The generally accepted auditing standards (GAAS) were created to focus on audits of an entity’s financial statements. Auditors are responsible for expressing an opinion as to whether or not an entity is presenting the financial statements in accordance with GAAS standards. In order for an entity’s financial statements to meet GAAS standards, the information provided throughout the financials’ has to be consistent with the GAAS standards.
There are three elements of GAAS, the general standards, standards of field work, and the standards of reporting. The general standards are those that “relate to the qualifications of the auditor and to the quality of the auditor’s work.” (Boynton, 2006) Auditors are to have adequate training, be competent, work independently, and work with due professional care. With the proper education, training, and experience and auditor can gain the necessary knowledge that is required to work efficiently without influence from the manager of the company that is being audited.
The second element, standards of field work, pertains to “primarily the conduct of an audit at the entity’s place of business.” (Boynton, 2006) In the field work, proper planning of an audit strategy, as well as the designing of an audit program will ensure that an audit goes smoothly for an entity. However, an auditor must have knowledge of the entity and how it operates in order to be able to efficiently conduct an audit. This knowledge will allow the auditor to be able to understand why an entity’s financial paperwork contains the information that it does, and be able to for a reasonable opinion with regards to the entity’s financial statements.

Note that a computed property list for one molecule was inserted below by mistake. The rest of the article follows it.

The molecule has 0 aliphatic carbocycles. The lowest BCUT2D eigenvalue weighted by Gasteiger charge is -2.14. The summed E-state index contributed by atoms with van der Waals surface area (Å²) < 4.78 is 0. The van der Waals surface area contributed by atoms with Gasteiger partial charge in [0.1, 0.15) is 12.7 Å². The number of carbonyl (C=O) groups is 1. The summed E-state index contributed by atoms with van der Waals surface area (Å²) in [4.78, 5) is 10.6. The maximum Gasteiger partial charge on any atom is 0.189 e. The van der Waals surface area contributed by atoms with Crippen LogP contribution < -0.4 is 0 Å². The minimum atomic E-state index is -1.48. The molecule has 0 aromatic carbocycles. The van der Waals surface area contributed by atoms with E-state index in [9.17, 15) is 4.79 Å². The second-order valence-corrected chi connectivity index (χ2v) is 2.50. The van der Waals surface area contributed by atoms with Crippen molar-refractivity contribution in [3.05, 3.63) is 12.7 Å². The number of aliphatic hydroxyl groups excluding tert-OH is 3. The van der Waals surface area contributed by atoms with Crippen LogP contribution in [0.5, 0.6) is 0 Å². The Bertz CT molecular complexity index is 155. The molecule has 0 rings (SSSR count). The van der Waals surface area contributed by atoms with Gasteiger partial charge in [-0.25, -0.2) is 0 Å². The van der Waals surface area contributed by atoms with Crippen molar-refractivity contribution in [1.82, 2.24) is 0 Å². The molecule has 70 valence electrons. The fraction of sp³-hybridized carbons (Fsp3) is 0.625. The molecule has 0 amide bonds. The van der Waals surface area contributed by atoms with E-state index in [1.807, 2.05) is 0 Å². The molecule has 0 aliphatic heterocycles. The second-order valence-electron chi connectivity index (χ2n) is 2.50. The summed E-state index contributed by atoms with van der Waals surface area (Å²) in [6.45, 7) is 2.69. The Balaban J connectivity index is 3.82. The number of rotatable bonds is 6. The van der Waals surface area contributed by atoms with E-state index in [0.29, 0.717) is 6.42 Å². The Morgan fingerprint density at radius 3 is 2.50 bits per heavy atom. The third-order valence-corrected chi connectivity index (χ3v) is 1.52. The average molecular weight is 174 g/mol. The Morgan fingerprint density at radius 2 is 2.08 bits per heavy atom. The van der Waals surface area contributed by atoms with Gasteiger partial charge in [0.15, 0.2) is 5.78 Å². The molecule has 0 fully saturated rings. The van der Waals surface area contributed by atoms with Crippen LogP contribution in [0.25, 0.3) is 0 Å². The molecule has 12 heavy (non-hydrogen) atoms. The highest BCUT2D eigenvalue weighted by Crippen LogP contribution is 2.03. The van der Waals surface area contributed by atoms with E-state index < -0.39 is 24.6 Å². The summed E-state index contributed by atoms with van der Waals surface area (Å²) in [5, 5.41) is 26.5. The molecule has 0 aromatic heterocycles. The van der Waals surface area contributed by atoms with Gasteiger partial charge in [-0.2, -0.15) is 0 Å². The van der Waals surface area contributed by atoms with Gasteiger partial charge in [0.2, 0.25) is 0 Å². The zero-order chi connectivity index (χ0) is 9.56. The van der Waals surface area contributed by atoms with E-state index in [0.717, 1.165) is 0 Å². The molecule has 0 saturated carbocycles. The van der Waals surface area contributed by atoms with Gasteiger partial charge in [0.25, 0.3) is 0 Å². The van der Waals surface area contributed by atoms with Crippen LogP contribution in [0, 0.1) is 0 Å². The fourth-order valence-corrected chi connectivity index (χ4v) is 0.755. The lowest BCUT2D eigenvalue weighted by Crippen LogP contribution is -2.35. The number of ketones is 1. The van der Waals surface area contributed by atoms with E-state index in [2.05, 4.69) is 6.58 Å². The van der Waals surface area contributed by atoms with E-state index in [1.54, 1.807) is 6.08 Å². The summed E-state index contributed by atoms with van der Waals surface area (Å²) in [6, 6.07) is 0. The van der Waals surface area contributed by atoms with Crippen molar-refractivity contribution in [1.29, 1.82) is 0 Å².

The third element, standards of reporting, pertains to the requirements of reporting in order to meet GAAS standards. The auditor must be able to identify generally accepted accounting principles (GAAP), make sure that consistency of GAAP is upheld through the financial statements, review...